After a few months of concepting and scriptwriting, we were excited to finally announce Him, Her and Them. Not surprisingly, we setup a Facebook page and asked our friends to “like” the page. Our first modest goal was to get at least one hundred people to become fans so that we could get the custom URL: http://www.facebook.com/HimHerandThem. So, like proud new parents we announced the project to our friends and cheered as we quickly broke the one hundred mark (thanks again everyone).
Immediately we noticed one common theme of feedback—what is a Facebook film and how will it work? Actually it was phrased in a number of ways:
- “Wow, cool! Uh, so what’s a Facebook Film?”
- “Not completely sure I understand…”
- “Wasn’t that a film released this summer?”
Given these comments, we thought that we should explain things just a bit more.
The Distribution and Consumption of Entertainment Is Changing
It is no secret that technology has disrupted the entertainment industry. New means of distribution and revenue generation are being developed at a breakneck page. We have all read the headlines and experienced it first hand with mobile computing, touchscreen tablets, iTunes, Torrent, Netflix, YouTube, DVRs, Grooveshark, Pandora, etc.
While some people see this disruption in negative terms: “the Internet killed the music industry” or “YouTube is going to kill television”, we believe this is an environment of innovation. It is nothing less than an opportunity to shape the ways in which entertainment is experienced and to create new forms of storytelling.
In addition, social media networks such as Facebook, Twitter, or LinkedIn have become the leading activity on the web. Facebook alone has over 500 million users. This got us thinking about how social media could impact how people watch and experience films. Could we use Facebook to distribute a film? How would this change the way a viewer experienced a film?
Films can use social media in a number of ways:
- Financing - use a tool like Kickstarter to fund a film
- Production - crowdsource various elements in the production of the film (such as Ridley Scott’s Life in a Day)
- Marketing - use social networks to market a film (it seems every film these days has a Facebook page or a promotional Twitter feed )
- Distribution - hmm.
The first three methods are fairly well documented, but the fourth is mostly uncharted.
In thinking about how to use social media to distribute a film we first had to take a step back and look at the platform itself. Your “social graph” is the network of relationships you have within a social networking service. It is your list of friends on Facebook, or your followers on Twitter. The social graph presents a layer of filtering - you trust your friends, the content produced by your social graph is curated, you have a reputation that is conveyed to it, you are not anonymous.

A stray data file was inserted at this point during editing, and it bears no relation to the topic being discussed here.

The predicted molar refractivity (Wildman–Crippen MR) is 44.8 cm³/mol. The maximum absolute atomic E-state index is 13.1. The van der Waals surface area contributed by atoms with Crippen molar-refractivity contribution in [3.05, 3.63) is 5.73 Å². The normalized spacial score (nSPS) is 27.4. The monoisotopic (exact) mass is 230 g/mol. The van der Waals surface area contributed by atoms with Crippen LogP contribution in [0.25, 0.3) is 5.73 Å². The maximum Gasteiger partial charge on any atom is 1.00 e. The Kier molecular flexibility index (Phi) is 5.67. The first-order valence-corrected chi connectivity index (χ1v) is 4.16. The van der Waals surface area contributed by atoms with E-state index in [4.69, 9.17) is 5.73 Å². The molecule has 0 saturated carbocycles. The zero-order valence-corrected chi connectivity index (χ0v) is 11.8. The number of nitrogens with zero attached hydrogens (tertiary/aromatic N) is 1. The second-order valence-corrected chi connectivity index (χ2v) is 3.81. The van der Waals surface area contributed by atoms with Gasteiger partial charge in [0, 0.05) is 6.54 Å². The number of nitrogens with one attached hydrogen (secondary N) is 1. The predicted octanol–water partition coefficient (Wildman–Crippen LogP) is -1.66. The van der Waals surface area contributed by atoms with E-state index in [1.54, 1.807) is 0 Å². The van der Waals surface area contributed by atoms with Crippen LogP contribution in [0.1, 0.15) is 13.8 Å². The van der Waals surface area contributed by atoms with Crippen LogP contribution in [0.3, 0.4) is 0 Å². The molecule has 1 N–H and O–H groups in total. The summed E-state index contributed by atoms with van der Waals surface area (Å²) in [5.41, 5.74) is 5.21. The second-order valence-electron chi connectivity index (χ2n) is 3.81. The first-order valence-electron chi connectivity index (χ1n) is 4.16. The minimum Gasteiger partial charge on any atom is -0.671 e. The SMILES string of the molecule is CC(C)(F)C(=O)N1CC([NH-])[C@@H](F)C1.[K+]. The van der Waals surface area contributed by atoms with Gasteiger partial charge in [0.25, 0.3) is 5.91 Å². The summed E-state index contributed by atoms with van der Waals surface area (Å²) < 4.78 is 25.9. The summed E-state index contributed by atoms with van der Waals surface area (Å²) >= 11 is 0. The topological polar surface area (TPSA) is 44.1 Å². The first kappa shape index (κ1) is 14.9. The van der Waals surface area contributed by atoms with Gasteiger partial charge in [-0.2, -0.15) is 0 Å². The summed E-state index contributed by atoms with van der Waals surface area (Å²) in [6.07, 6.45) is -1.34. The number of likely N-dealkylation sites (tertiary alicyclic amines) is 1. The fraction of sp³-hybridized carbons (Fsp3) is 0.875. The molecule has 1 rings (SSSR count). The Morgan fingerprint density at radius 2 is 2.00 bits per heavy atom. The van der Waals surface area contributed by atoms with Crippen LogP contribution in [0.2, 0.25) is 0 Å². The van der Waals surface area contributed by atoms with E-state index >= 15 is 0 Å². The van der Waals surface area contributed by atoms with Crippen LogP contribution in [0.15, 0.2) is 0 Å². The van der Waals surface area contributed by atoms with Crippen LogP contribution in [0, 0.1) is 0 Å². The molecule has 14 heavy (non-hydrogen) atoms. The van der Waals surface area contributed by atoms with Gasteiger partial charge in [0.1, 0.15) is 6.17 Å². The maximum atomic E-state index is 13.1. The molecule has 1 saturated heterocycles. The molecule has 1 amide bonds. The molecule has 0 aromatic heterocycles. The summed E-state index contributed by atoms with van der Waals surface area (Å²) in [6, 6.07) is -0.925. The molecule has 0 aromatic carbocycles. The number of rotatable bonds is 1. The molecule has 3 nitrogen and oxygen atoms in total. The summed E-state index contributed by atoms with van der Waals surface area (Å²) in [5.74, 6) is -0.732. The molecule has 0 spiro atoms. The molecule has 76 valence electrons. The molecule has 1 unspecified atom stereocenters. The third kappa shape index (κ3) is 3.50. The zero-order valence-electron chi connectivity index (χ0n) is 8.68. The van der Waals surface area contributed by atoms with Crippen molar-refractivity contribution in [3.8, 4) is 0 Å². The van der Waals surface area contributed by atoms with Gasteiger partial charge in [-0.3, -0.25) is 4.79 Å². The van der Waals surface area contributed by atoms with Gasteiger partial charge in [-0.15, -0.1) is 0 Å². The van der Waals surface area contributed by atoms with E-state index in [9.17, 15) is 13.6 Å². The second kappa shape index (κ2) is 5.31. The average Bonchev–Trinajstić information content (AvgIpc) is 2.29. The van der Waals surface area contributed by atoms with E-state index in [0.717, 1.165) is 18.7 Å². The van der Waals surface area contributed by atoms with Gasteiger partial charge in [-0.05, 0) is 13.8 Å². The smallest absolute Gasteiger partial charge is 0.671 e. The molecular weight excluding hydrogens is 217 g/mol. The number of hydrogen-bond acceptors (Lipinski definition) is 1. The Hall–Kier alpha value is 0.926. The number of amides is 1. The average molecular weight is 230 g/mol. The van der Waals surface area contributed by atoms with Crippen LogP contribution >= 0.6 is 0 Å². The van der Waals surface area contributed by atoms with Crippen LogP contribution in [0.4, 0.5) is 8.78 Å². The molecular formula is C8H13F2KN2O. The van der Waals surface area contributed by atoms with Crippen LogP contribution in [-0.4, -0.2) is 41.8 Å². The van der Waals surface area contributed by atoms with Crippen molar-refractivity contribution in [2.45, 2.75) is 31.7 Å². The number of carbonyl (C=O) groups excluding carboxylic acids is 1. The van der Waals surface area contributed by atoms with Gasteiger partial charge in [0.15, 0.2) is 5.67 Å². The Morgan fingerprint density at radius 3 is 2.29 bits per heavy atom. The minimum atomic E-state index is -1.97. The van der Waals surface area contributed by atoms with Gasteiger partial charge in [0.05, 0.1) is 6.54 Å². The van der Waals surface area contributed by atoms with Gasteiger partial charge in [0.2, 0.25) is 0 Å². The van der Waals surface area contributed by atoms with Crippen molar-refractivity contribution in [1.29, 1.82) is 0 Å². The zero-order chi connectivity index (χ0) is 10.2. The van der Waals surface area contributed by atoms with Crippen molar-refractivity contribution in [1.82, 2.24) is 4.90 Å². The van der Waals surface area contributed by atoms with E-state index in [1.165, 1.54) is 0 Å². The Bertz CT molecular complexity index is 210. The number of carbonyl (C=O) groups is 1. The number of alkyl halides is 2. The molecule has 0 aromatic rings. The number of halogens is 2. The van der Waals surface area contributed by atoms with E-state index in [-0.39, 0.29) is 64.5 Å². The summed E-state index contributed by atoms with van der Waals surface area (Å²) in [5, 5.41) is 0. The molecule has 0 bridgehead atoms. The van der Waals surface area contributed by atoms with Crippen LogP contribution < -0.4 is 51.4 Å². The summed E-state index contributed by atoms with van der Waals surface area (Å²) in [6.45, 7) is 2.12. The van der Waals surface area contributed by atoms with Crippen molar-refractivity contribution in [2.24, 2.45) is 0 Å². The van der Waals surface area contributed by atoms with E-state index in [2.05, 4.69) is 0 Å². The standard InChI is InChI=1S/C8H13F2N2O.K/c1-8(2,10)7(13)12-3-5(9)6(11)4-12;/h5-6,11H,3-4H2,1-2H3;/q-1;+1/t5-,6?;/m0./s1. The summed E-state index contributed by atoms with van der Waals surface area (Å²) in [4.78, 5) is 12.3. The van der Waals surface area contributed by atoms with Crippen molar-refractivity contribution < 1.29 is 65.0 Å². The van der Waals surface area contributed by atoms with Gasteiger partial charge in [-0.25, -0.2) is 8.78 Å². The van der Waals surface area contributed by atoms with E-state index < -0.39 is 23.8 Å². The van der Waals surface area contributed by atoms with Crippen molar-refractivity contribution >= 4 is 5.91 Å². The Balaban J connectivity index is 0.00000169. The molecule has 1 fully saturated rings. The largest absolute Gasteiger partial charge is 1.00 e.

What if we were able to incorporate your social graph, into the entertainment experience? To some extent this has actually happened for years - what is the first thing you do after you see a movie? You tell your friends about it.
But let us take the idea and extend it further. Social media is a user-generated, ongoing conversation. How could we combine a traditional linear film experience with the richer, more personalized, experience that one’s social graph can provide?
How Will It Be Different?
A traditional film is viewed in a linear format. You go to a theater or watch it in the comfort of your home. You are strictly a passive observer. As a Facebook film, Him, Her and Them will present a new type of experience. It will blend interactivity (where the viewer interacts with the film and contributes to the story and film experience) and passive viewing (where the viewer sits back and watches the flim). This will be filtered by the viewer’s social graph, so your “version” of the film experience is unique to your social graph.
There will be linear and non-linear scenes. The content of the non-linear scenes will be contributed by the members of your social graph. Therefore, each viewer’s experience of the Him, Her and Them will be unique because of their social graph. This may all start to sound complicated, but what we’ve tried hard to do is to tie it into the ways in which you already use Facebook.
How Will It Make Money?
Great question. Initially we will follow the freemium model of modern technology apps (when you are starting out, give it away for free). This is our first project and we are more interested in sharing the results of our efforts with as many viewers as we can. Eventually we believe there are revenue generation opportunities in giving fans the ability to contribute to the story they are viewing. However, the mechanics for this process still require additional experiments. For now, we are content to explore this new type of film experience and see where it leads us and our fans.
We follow a number of thinkers who write about how the entertainment industry is evolving. Check them out if you are interested in learning more: